“Watch out!” warns TechPacker. “Some trading companies, which buy products and then sell them at a higher price, claim to be factories when they aren’t.” The Pacific Trade Deal shores up this problem for member nations by requiring verification of capacity, allowing for more product development and market access because of the guaranteed structures.

List of the Cons of the Pacific Trade Deal

1. The United States would lose all of its negotiating power by rejoining the agreement.

Trade Minister Steven Ciobo says that there would be pros and cons for Australia if the United States were to make an effort to rejoin the TPP. The most notable change would be a lack of access to the Japanese beef market for local farmers. “Now don’t get me wrong,” Ciobo said, “that isn’t saying we don’t want the Americans back in, we do. But what I am saying is I can’t see us picking all the stitching that brought this deal together to accommodate the United States at this point.”

The advantages once negotiated by the United States are no longer part of the Pacific Trade Deal. If Americans want to join this agreement, then they are stuck using the current arrangements that were put in place after the withdrawal.

2. It helps those who already have money more than it provides assistance to others.

Most of the gains that occur under the terms of the Pacific Trade Deal go to workers who are earning the equivalent of $90,000 per year or higher. It encourages the inequality that Americans already face where the most gains from the agreement go to those who don’t need the financial assistance. Although there would still be jobs created because of the terms of the TPP, the promotion of purchasing cheaper goods would shift jobs away from high-paying positions whenever possible without reducing the impact of the C-Suite.

Imagine having a factory of automotive workers on the line earning $30 per hour for their services. Those jobs would go to Mexico or Vietnam under this deal where the standard of living is lower, so the average wage might be $8 per hour. The white-collar executives stay put with their wages while the blue-collar workers are left to scramble for something else.

3. There is not as much impact without the involvement of the United States.

Over 30% of the economic benefits that were possible with the Pacific Trade Deal were centered around the United States when Americans were part of the agreement. Although all of the member nations in the TPP still can and do trade with the U.S. each year, the overall revenues and economic impact that were possible are reduced significantly because of the Trump Administration’s executive orders.

4. It would prolong copyright protections that could keep costs high for consumers.

Although this provision was taken out of the Pacific Trade Deal after the Americans withdrew from the agreement, the prolonging of copyright protections and guarding IP causes an increase in costs for consumers. Additional protections reduce the likelihood of generic product development, which means customers are forced to buy name-brand items when there is a pain point they must address. Because cost is one of the primary decision-making factors that consumers follow, there could be less spending in the member nation economies in the future since prices in some industries might be much higher.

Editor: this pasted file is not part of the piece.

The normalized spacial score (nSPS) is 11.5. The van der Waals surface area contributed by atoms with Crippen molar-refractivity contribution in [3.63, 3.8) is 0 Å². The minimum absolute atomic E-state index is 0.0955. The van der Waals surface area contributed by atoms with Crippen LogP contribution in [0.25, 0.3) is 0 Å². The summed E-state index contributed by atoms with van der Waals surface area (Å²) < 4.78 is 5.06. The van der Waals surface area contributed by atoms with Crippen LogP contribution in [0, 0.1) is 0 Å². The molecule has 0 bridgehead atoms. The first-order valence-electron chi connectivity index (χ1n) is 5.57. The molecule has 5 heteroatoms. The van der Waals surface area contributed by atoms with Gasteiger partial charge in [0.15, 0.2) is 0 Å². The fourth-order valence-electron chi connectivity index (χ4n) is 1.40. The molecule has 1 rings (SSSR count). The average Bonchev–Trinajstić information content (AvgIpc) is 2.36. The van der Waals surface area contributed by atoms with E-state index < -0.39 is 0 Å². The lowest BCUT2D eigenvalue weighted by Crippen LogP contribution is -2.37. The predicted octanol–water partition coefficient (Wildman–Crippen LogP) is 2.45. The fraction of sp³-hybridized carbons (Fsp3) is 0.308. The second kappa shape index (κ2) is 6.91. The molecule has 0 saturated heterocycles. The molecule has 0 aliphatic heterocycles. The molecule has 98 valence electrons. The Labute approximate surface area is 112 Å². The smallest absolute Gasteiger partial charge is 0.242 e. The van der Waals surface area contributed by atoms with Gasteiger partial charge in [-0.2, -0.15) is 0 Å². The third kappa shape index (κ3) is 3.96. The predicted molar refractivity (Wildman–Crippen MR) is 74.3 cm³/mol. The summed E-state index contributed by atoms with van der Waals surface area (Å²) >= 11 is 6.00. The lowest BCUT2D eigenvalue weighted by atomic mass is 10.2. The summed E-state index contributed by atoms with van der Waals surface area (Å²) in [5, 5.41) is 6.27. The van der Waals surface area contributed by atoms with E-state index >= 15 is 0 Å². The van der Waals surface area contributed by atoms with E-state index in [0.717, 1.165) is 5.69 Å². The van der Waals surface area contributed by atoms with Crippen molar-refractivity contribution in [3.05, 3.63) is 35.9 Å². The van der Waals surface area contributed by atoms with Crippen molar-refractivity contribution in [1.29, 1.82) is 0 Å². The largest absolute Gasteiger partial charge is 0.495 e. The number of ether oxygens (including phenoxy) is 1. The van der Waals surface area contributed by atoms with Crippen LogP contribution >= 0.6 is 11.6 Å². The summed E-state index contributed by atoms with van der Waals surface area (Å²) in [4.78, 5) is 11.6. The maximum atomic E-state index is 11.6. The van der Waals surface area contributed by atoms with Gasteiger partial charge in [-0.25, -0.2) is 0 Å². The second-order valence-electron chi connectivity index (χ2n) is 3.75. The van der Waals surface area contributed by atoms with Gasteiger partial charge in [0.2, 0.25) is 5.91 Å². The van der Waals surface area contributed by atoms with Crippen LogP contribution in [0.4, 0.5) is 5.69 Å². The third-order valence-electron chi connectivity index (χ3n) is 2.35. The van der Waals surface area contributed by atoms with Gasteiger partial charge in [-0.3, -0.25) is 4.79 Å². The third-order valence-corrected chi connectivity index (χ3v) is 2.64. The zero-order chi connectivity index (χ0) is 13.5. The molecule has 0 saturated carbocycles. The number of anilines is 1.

Americans already save about $170 billion each year because of the presence of generic drugs. Other nations see a proportional level of savings in their economies as well. With the TPP in effect, these financial advantages might eventually disappear

5. It focuses more on the front end of the supply chain then the back end of it.

When looking at the structures of the Pacific Trade Deal, the primary benefits go toward those in the developing and manufacturing sections of the supply chain. This process might create tens of thousands of jobs around the world, but most of the employment opportunities will likely land in the least developed nations who are members of this agreement. It creates a one-way street where the richer countries are importing products and services from the poorer ones while shipping wages outside of their network.

The threat of this disadvantage is that the economic circumstances of the richer nations could reduce while the poorer countries see a lift, which means the real winners are those who fall outside of the middle class. We’ve already seen this problem with NAFTA when manufacturers moved positions to Mexico because of the cheaper labor. The TPP encourages this issue as well.

6. There will be fewer opportunities for local goods or services.